3 SEO Strategy Mistakes to Avoid

The world of SEO (Search Engine Optimization) has changed radically in the last year. (SEO is marketing language for how easy it is for search engines like Google, Bing, and Yahoo to find your website.) You may have heard of Google’s “Penguin” or “Panda” updates.

white computer keyboard with blue SEO keys and yellow pencil beginning to erase blue "e"The reality is that the search engines have made several big changes in the way that they calculate which websites best match a user’s search query. Everything that you may have been told by your SEO consultant in the past is likely to no longer be true. Gone are the days where your HTML code and tag structure were important; and repetition may hurt your ranking.

It’s not about keywords, it’s about subject matter expertise

The search engines aren’t dumb. They figured out pretty quickly that SPAM websites were working very hard to “game the system” by repeating several high-traffic keywords over and over. Unfortunately, many legitimate business owners had also been using those same strategies. If you saw your search strength go down dramatically in the last 12 months (meaning that the percentage of traffic you get from search dropped significantly, or that you used to be on the first page of Google but now you’re showing up on page 12), you are probably overusing keyword repetition.

In a new world that is all about content marketing, what you choose to talk about on your website is more important than how you talk about it. In an ideal world, you should not ever plan to focus on more than three featured topic areas. For example, you might choose bathroom remodeling, kitchen remodeling, and basement finishing as the top three things your business does. Everything you post on your website (blogs, project photos, local events, industry news, etc.) should focus on at least one of those topics. Remember, the search engines are now looking for subject matter experts, not generalists.

It’s not about page titles, it’s about content structure

In the “old” world of SEO (Search Engine Optimization), there were some very basic rules to follow: make sure you have keywords in your page title, use keywords at least 4-5 times in your paragraphs on those pages, and make sure you have all of your meta tags and meta keywords coded in your HTML. None of these are very helpful anymore – and overuse of keywords in your writing can actually cause your website to be ranked LOWER in today’s search engine algorithms. Remember, search engines are wary of people gaming the system.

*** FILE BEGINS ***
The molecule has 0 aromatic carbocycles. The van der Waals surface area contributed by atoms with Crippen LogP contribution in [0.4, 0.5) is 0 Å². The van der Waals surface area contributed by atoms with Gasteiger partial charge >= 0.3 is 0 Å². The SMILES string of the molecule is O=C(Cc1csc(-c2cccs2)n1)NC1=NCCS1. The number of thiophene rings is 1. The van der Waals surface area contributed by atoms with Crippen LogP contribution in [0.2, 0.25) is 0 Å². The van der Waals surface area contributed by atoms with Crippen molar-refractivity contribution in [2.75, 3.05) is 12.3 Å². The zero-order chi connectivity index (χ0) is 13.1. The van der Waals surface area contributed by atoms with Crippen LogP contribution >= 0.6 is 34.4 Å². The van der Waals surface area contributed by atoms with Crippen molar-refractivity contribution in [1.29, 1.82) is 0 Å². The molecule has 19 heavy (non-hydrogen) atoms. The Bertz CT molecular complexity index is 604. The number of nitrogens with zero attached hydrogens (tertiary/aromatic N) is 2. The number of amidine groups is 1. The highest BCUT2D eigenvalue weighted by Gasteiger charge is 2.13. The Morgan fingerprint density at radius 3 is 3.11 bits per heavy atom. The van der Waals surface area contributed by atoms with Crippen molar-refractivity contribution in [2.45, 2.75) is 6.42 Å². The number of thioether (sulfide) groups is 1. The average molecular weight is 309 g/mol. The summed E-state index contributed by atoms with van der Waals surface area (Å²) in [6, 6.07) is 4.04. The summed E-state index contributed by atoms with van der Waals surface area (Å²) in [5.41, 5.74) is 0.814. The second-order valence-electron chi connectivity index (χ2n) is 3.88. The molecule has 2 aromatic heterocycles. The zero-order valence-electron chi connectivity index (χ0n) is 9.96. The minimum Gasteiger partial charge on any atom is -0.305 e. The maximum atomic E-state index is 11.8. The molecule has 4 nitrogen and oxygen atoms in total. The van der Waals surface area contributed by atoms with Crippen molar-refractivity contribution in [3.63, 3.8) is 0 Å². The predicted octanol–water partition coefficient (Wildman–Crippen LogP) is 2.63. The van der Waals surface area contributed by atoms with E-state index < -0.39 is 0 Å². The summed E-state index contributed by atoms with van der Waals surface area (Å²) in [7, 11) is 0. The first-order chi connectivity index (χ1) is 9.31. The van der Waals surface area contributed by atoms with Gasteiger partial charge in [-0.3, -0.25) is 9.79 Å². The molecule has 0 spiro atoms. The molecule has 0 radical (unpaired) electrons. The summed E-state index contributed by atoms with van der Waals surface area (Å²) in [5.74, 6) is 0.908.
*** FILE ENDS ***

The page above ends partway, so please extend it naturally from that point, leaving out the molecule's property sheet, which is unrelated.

Because search engines rank subject matter experts higher than sites that seem like they’re trying to hard to do well on certain topics, consider redesigning your navigation to classify all of your content into one of your specialty topics. If we continue using the same example above, we might change that website’s navigation to read: Home, Bathroom Remodeling, Kitchen Remodeling, Basement Finishing, About, Contact Us. Any new content posted should fit into one of those categories and the URL for anything would include those keywords. (Example: http://www.awesomeremodelers.com/bathroom-remodeling/main-street-project-photos)

It’s not about having lots of content, it’s about experts

Finally, if you haven’t paid much attention to who writes for your website, now is the time to reassess your strategy. Author rank is becoming extremely important for SEO in the new landscape. Author rank is where Google is actively finding people who write about the same topics on multiple website and assigning them higher search ranking because many people believe them to be an expert on that topic (otherwise, why would so many people ask you to write about that topic across websites?). Experts on SEO must understand how to incorporate the author rank into every new piece of content created to make sure that their influence is part of a search engine’s process.

In short, the new search engine optimization technologies operate less like computer algorithms and more like reporters sniffing out a good story and chasing down qualified sources. In coming issues, we will focus on how to change your strategy accordingly for each of these three areas.


  1. Justin says

    Hi April,

    My boss is intent on using keyword heavy URLs instead of the way Id like to do it (based on site folder structure). I’d like to know which style URL youd recommend and why, please. Below are examples of each of our different approaches to URLs linking to the seafood area of a local restaurant’s menu page.


    http://www.example.com/menu/Broiled-Fish-Flounder-Shimp-Seafood-Restaurant-Lakeland-Eaton-Park-Fussels Corner-Florida.html



    Please give me your feedback on this ASAP. Thanks in advance!

    • April Wilson says

      Thanks for your question, Justin! To be honest, your manager is technically correct if you’re trying to rank well in the old world of SEO. Long, descriptive URL’s are read in by the search engines when they’re trying to match words and keyword phrases. However, it is my understanding in light of the many SEO algorithm changes that such tactics are de-prioritized with most of them these days. That quality of content, social sharing and interaction, and very focused subject matter expertise causes a website to rank higher. That the body of text of your content is more important than the URL – which is why I recommend changing the nav structure to be reflective of whatever those areas are.

      I hope that helps and good luck. :)

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